As understanding about the likely impacts of climate change continues to develop, concern about its impact on the built environment continues to grow.
A report published in 2010 by the Australian Building Codes Board found that while the nation could be reasonably confident about the capacity of buildings currently constructed in compliance with Building Code of Australia standards to be reasonably resistant to the effects of global warming under a low emissions scenario (in which temperature rises were limited to 1.8 degrees Celsius in Australia by 2070), this was not the case with regard to the more likely higher emissions scenario (3.4 degree temperature rise).
The report noted at the time that the higher emissions scenario was the more likely outcome and that, if realised, many buildings constructed under today’s standards would be deficient.
In addition to the environmental effects, this will have legal and financial effects upon a number of industry stakeholders.
One critical area revolves around insurance. Rising sea levels and more common extreme weather events are not only expected to impact the overall risk level (and therefore the amount of premiums charged to insure certain properties) but are also impacting how risk is calculated and spawning growing levels of effort on the part of the insurance sector to better understand specific risks at an individual property level. The issue is also leading the insurance sector to price insurance products for residential property on the basis of considerations which are specific to that property as opposed to those which are general to a pool of properties (i.e. a whole suburb) within a local area.
Toward this end, the industry is currently developing Building Resilience Rating Tool which – when complete – will provide a resilience rating of individual properties by taking into account not only area specific factors such as local weather hazard risks but also the characteristics of the individual site as well as the type of house and building materials used.
Tom Davis, director and co-founder of social and environmental consulting outfit Edge Environment, said the upshot of this will mean that how houses are designed and constructed will increasingly impact upon the insurance premiums owners will expect to pay, and that the importance of architects, builders and designers delivering homes which are designed to withstand extreme weather events or natural disasters will only intensify going forward.
“Ultimately, it will stimulate the building supply chain – the architects, the engineers, the planners – to start developing more appropriate houses,” Davis said. “There is nothing wrong with building in a flood zone (for example) – Australians have been doing it for years – as long as you are building the appropriate house within that flood zone.”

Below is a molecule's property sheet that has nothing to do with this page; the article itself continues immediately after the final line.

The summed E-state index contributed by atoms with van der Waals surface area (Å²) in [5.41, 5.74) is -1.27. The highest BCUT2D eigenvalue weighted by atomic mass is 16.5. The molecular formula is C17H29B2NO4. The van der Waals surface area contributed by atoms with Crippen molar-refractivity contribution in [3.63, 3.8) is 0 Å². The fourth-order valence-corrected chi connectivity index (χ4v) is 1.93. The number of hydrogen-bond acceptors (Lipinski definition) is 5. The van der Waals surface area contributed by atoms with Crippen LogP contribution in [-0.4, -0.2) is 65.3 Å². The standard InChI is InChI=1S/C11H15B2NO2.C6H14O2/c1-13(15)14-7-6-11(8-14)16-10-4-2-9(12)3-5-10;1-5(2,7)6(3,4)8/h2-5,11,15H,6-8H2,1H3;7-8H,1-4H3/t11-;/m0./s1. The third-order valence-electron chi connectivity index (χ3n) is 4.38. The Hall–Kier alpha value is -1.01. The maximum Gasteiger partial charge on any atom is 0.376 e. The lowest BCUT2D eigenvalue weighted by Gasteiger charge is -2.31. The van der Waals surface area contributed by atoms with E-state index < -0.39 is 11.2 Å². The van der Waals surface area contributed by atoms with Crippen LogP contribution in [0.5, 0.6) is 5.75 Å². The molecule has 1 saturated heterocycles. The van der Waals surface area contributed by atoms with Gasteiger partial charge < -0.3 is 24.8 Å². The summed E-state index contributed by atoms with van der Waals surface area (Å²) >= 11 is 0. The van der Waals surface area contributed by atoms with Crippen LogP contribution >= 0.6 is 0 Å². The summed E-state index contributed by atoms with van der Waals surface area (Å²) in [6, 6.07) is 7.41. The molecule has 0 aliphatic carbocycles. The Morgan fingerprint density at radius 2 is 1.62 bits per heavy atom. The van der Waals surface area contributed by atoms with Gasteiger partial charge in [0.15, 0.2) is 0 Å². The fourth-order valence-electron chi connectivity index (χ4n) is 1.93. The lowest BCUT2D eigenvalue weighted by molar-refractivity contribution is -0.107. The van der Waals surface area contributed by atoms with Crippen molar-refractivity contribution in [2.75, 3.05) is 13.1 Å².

Also of concern are the legal impacts. DLA Piper special counsel Mark Baker Jones said effects will be felt not so much by designers or developers (provided buildings comply with the Building Code of Australia and are fit for purpose when sold) but more so for local councils, who could potentially face litigation in cases where the wrong type of development was approved in the wrong area.
Baker said one complicating factor for councils revolves around constant shifts in broader planning policy at the state level, which has in some cases negatively impacted the ability of councils to accommodate climate change considerations in local planning rules.
He noted that a key example could be seen last year in Queensland, where then-Deputy Premier Jeff Seeney instructed the Moreton Bay Regional Council to remove a paragraph that cited a potential 0.8-metre sea rise in its draft regional plan. Baker said this created an apparent contradiction in which the council was obligated to take global warming into account when approving new buildings but was not able to include a reference to rising sea levels within its planning scheme. Seeney argued that climate change concerns would be better resolved by variations in individual development applications as opposed to an ‘across the board’ planning provision.
Baker said a further area of concern arises from council responsibilities under legislation revolving in large part around what is considered to be reasonable – a standard which potentially changes and evolves in the case of climate change as more becomes known about global warming.
“So, for example, if you are a council decision maker, there is a danger of relying on historical practices where climate change hasn’t been factored in,” Baker said. “What was reasonable 10 years ago may not be deemed to be reasonable today because of that increase in knowledge about climate change. The goalposts have changed.”
Davis said the critical ways in which architects and the design community can help clients and other stakeholders mitigate the impact of climate change revolve around incorporating resilience and consideration of potential local hazards into the construction which takes place.
“It’s about the design community acknowledging or identifying what the key hazards are in their particular area and mitigating those hazards in their design,” he said.